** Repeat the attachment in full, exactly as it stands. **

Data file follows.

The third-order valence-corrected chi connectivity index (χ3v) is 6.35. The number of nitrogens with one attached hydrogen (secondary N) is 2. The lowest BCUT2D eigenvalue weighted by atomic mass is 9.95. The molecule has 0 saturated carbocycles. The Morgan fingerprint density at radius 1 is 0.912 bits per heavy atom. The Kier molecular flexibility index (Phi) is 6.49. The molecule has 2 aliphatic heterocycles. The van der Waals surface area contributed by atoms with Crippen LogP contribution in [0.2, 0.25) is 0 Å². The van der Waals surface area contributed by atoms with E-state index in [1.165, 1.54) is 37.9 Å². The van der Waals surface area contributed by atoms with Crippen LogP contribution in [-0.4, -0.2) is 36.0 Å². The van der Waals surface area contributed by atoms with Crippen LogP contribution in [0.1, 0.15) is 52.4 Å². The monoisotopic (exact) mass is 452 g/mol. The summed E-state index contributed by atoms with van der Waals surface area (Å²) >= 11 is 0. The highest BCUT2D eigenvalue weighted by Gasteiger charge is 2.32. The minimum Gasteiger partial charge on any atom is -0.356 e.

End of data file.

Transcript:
The third-order valence-corrected chi connectivity index (χ3v) is 6.35. The number of nitrogens with one attached hydrogen (secondary N) is 2. The lowest BCUT2D eigenvalue weighted by atomic mass is 9.95. The molecule has 0 saturated carbocycles. The Morgan fingerprint density at radius 1 is 0.912 bits per heavy atom. The Kier molecular flexibility index (Phi) is 6.49. The molecule has 2 aliphatic heterocycles. The van der Waals surface area contributed by atoms with Crippen LogP contribution in [0.2, 0.25) is 0 Å². The van der Waals surface area contributed by atoms with E-state index in [1.165, 1.54) is 37.9 Å². The van der Waals surface area contributed by atoms with Crippen LogP contribution in [-0.4, -0.2) is 36.0 Å². The van der Waals surface area contributed by atoms with Crippen LogP contribution in [0.1, 0.15) is 52.4 Å². The monoisotopic (exact) mass is 452 g/mol. The summed E-state index contributed by atoms with van der Waals surface area (Å²) >= 11 is 0. The highest BCUT2D eigenvalue weighted by Gasteiger charge is 2.32. The minimum Gasteiger partial charge on any atom is -0.356 e.